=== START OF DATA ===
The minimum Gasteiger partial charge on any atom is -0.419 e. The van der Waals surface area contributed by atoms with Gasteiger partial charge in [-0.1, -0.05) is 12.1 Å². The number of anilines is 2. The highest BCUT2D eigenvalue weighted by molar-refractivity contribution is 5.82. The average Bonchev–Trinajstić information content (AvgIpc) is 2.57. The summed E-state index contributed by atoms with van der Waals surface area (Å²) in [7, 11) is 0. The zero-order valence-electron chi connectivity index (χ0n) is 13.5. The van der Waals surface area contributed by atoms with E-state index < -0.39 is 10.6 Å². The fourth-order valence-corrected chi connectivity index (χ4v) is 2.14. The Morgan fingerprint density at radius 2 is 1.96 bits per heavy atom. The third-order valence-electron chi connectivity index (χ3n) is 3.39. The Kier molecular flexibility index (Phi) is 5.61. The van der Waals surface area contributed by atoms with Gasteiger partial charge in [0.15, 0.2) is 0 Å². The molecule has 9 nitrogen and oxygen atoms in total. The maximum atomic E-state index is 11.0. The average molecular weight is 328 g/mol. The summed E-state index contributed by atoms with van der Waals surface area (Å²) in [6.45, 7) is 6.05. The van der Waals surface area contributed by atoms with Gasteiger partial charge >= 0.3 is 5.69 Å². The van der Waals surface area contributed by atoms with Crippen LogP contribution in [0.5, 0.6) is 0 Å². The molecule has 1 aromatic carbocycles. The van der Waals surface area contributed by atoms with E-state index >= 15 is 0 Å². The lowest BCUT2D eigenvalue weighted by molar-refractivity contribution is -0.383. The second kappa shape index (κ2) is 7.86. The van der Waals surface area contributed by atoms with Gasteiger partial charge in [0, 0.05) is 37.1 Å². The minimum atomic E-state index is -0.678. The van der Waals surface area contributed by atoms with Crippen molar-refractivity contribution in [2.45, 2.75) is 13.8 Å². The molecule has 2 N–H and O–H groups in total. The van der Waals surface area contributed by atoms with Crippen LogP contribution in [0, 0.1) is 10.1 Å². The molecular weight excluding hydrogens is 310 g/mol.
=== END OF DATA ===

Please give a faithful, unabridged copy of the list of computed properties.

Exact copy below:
The minimum Gasteiger partial charge on any atom is -0.419 e. The van der Waals surface area contributed by atoms with Gasteiger partial charge in [-0.1, -0.05) is 12.1 Å². The number of anilines is 2. The highest BCUT2D eigenvalue weighted by molar-refractivity contribution is 5.82. The average Bonchev–Trinajstić information content (AvgIpc) is 2.57. The summed E-state index contributed by atoms with van der Waals surface area (Å²) in [7, 11) is 0. The zero-order valence-electron chi connectivity index (χ0n) is 13.5. The van der Waals surface area contributed by atoms with E-state index < -0.39 is 10.6 Å². The fourth-order valence-corrected chi connectivity index (χ4v) is 2.14. The Morgan fingerprint density at radius 2 is 1.96 bits per heavy atom. The third-order valence-electron chi connectivity index (χ3n) is 3.39. The Kier molecular flexibility index (Phi) is 5.61. The van der Waals surface area contributed by atoms with Gasteiger partial charge in [0.15, 0.2) is 0 Å². The molecule has 9 nitrogen and oxygen atoms in total. The maximum atomic E-state index is 11.0. The average molecular weight is 328 g/mol. The summed E-state index contributed by atoms with van der Waals surface area (Å²) in [6.45, 7) is 6.05. The van der Waals surface area contributed by atoms with Gasteiger partial charge >= 0.3 is 5.69 Å². The van der Waals surface area contributed by atoms with Crippen LogP contribution in [0.5, 0.6) is 0 Å². The molecule has 1 aromatic carbocycles. The van der Waals surface area contributed by atoms with E-state index >= 15 is 0 Å². The lowest BCUT2D eigenvalue weighted by molar-refractivity contribution is -0.383. The second kappa shape index (κ2) is 7.86. The van der Waals surface area contributed by atoms with Gasteiger partial charge in [0, 0.05) is 37.1 Å². The minimum atomic E-state index is -0.678. The van der Waals surface area contributed by atoms with Crippen molar-refractivity contribution in [2.45, 2.75) is 13.8 Å². The molecule has 2 N–H and O–H groups in total. The van der Waals surface area contributed by atoms with Crippen LogP contribution in [0, 0.1) is 10.1 Å². The molecular weight excluding hydrogens is 310 g/mol.